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s Prairie Schooner 80.2 (2006) 98-100

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Dismantling the Fallen, and: Without Us

Dismantling the Fallen

It fell in the night, broken
when we couldn't see or hear
the last groaning bend,
the shattering crack and
tilt to frozen ground
like bowing. We found it
hung at the base
on a final hinge of flesh
we didn't dare approach
fearing the last few fibers
would give and bring
its tons down fast upon
our heads. So we lurched
into its top of tangled limbs
with loppers and saws,
freeing one knot at a time,
careful of its shifting
strains letting go and snapping
our frail bones. Its architecture
of tensions bent
and broke joint by joint
as we heaved at the remains,
stripping off upper intricacies,
pulling, dragging against
their refusal to unfasten,
till at last we'd hauled them
free and it lay denuded
as a torso, all muscle and twist.
Then we cut along the waist,
each bite closer to a heart [End Page 98]
we dreaded we would wake –
a hundred years of feeding
on sun and air made it
heavy as a grief we could not
leave: All we could do then
was watch, aware of every breath
as it settled inch by
inch to the earth.

Without Us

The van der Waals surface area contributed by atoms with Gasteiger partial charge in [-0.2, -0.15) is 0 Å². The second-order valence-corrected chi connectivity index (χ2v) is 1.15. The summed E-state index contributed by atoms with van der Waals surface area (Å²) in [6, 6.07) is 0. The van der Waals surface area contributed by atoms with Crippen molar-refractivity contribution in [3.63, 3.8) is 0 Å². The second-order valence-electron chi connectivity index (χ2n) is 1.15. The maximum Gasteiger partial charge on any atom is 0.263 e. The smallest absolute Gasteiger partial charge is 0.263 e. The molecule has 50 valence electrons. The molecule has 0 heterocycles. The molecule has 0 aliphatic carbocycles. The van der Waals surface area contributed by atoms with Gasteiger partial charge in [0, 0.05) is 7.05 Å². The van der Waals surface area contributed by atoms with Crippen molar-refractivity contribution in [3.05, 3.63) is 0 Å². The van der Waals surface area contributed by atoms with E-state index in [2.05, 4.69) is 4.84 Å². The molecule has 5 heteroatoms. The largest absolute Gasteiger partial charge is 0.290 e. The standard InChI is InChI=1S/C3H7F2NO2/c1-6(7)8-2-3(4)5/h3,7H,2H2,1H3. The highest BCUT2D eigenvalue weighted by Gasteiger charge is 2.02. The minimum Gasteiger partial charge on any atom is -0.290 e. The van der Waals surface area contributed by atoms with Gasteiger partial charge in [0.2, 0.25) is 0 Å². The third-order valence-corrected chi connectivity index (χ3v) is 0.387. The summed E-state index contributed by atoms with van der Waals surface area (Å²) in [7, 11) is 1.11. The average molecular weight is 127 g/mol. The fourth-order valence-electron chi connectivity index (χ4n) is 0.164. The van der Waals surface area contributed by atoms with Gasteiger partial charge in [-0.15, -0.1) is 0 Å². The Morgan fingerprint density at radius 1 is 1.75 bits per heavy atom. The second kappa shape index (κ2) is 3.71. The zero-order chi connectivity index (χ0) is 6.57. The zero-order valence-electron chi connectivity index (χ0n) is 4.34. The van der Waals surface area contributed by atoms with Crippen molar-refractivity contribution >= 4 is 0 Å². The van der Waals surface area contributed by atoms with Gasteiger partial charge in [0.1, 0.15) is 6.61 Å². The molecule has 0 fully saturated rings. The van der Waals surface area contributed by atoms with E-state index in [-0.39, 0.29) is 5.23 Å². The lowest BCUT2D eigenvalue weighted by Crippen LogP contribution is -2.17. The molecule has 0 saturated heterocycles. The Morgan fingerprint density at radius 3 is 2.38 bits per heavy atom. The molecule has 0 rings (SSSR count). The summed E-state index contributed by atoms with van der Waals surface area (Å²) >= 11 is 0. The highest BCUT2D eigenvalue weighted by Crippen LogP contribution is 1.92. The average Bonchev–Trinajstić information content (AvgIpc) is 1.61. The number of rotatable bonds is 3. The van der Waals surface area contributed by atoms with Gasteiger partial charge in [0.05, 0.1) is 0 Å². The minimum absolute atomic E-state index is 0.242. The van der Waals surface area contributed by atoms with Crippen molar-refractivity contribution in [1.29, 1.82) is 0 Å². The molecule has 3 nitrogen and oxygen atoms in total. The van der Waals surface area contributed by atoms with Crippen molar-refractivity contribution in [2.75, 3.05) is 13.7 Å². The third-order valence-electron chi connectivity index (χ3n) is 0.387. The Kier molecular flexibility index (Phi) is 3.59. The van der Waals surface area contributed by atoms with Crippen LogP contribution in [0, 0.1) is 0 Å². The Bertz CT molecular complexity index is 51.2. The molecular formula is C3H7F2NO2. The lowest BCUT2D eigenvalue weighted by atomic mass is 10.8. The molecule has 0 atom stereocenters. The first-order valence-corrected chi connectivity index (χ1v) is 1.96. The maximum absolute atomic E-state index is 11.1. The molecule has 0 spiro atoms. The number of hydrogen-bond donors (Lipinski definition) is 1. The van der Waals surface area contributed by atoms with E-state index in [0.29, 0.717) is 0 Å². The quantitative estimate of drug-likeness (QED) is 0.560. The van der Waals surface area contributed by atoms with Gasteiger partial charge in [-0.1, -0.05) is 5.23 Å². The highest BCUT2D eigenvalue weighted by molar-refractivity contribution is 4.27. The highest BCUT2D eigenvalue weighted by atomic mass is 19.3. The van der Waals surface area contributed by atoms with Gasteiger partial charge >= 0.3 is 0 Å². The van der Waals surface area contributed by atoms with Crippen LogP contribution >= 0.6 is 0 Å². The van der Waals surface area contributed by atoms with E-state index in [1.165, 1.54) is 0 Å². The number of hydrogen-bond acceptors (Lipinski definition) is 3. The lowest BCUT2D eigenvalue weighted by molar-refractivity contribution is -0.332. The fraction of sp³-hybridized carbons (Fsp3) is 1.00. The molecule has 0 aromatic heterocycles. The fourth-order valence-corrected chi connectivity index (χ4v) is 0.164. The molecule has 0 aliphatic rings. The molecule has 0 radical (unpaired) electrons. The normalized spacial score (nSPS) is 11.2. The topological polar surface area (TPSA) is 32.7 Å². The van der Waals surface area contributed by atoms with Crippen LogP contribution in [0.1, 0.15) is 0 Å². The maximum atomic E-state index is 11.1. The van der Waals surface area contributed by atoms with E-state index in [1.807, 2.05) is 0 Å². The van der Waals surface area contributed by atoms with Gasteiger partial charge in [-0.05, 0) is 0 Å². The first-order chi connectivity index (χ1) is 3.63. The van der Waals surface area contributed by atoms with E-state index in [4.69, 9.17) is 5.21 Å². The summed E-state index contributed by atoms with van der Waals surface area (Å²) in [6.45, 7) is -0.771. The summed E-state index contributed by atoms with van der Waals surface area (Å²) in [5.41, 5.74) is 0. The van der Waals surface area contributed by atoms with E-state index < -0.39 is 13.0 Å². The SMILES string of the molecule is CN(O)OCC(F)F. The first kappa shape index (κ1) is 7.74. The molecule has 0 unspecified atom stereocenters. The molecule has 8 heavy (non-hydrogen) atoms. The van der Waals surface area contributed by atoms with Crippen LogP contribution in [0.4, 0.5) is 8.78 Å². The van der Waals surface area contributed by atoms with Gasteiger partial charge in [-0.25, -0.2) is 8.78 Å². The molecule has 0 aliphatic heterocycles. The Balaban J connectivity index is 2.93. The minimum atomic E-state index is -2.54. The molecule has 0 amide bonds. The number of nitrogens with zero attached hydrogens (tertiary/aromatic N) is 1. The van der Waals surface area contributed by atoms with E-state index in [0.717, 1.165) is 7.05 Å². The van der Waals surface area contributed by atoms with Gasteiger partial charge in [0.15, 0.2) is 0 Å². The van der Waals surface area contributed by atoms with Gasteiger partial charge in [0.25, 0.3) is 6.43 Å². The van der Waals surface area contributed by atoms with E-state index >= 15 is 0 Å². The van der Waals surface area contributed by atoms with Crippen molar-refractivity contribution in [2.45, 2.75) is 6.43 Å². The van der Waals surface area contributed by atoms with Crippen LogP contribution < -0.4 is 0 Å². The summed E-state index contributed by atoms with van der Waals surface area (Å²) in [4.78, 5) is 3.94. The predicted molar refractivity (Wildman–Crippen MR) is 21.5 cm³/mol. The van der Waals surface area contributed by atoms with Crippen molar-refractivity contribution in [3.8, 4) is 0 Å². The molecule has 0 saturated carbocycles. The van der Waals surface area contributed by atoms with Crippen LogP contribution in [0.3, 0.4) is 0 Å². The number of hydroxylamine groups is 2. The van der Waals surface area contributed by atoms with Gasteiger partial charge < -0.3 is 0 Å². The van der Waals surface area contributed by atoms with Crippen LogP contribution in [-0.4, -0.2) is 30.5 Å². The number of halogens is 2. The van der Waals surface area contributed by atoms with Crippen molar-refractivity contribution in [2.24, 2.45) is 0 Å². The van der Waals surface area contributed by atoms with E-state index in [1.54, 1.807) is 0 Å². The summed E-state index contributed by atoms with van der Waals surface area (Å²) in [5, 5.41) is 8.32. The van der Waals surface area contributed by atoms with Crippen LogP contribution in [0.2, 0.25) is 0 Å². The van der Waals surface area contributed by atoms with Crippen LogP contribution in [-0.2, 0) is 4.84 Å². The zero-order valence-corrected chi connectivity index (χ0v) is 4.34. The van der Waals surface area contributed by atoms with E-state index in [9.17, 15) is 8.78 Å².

What if we'd left enduring
versions of ourselves in terra
cotta standing at shorelines
where we'd been transfixed
for so much of a season –

as if we'd been so infused
with water and light, perception
became a soft clay spreading
behind our faces and arms

and we changed into a cast
likeness of our astonishment
at the hour when geese
gathered in distant fields –

the calamity of their voices
before a sudden rise, froth
of a hundred wing beats then
the silent resolve of departure – [End Page 99]

as if we'd remained, unmoved
witnesses to earth's surface
tensions lacing together in
water and air, crystallizing
on frangible blades of grass
and the lake's graying flesh,
thickening to a visible skin –

what if right now we awoke
still there among the mute
forms of things, despising
nothing, asking for no entry,
enclosed in winter's language?

Joel Friederich's poems have appeared in the Paris Review, Beloit Poetry Journal, the Southeast Review, and elsewhere. His chapbook, Without Us, is forthcoming from Finishing Line Press.



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